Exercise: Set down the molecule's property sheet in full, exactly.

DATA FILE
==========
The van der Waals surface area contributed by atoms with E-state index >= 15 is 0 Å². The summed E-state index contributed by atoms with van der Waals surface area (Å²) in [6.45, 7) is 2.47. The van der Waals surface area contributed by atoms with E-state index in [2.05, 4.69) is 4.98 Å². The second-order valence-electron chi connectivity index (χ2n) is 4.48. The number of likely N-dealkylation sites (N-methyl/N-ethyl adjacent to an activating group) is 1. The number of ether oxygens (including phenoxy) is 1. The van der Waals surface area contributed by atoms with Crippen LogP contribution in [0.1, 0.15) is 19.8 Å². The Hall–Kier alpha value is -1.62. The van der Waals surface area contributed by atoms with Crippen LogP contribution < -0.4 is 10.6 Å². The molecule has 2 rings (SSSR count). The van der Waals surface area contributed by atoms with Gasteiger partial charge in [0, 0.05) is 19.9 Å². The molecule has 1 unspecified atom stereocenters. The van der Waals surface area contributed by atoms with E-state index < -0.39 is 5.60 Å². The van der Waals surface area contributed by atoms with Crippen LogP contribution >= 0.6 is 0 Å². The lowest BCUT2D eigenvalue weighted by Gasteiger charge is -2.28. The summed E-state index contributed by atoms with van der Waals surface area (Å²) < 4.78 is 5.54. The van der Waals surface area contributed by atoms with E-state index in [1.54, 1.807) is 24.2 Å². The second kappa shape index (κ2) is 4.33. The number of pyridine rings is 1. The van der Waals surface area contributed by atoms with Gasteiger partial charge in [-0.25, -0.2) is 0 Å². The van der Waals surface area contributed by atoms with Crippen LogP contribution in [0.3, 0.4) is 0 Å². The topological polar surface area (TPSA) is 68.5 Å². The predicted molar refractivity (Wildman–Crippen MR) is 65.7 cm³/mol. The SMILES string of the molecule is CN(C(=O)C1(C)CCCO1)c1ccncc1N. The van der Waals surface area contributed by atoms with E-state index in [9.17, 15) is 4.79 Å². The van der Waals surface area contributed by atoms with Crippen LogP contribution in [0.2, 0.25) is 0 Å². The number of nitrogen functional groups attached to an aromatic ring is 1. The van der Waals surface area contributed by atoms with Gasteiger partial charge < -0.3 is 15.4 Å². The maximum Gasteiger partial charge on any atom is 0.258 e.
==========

The van der Waals surface area contributed by atoms with E-state index >= 15 is 0 Å². The summed E-state index contributed by atoms with van der Waals surface area (Å²) in [6.45, 7) is 2.47. The van der Waals surface area contributed by atoms with E-state index in [2.05, 4.69) is 4.98 Å². The second-order valence-electron chi connectivity index (χ2n) is 4.48. The number of likely N-dealkylation sites (N-methyl/N-ethyl adjacent to an activating group) is 1. The number of ether oxygens (including phenoxy) is 1. The van der Waals surface area contributed by atoms with Crippen LogP contribution in [0.1, 0.15) is 19.8 Å². The Hall–Kier alpha value is -1.62. The van der Waals surface area contributed by atoms with Crippen LogP contribution < -0.4 is 10.6 Å². The molecule has 2 rings (SSSR count). The van der Waals surface area contributed by atoms with Gasteiger partial charge in [0, 0.05) is 19.9 Å². The molecule has 1 unspecified atom stereocenters. The van der Waals surface area contributed by atoms with E-state index < -0.39 is 5.60 Å². The van der Waals surface area contributed by atoms with Crippen LogP contribution >= 0.6 is 0 Å². The lowest BCUT2D eigenvalue weighted by Gasteiger charge is -2.28. The summed E-state index contributed by atoms with van der Waals surface area (Å²) < 4.78 is 5.54. The van der Waals surface area contributed by atoms with E-state index in [1.54, 1.807) is 24.2 Å². The second kappa shape index (κ2) is 4.33. The number of pyridine rings is 1. The van der Waals surface area contributed by atoms with Gasteiger partial charge in [-0.25, -0.2) is 0 Å². The van der Waals surface area contributed by atoms with Crippen LogP contribution in [0.3, 0.4) is 0 Å². The topological polar surface area (TPSA) is 68.5 Å². The predicted molar refractivity (Wildman–Crippen MR) is 65.7 cm³/mol. The SMILES string of the molecule is CN(C(=O)C1(C)CCCO1)c1ccncc1N. The van der Waals surface area contributed by atoms with E-state index in [9.17, 15) is 4.79 Å². The van der Waals surface area contributed by atoms with Crippen LogP contribution in [0.2, 0.25) is 0 Å². The number of nitrogen functional groups attached to an aromatic ring is 1. The van der Waals surface area contributed by atoms with Gasteiger partial charge < -0.3 is 15.4 Å². The maximum Gasteiger partial charge on any atom is 0.258 e.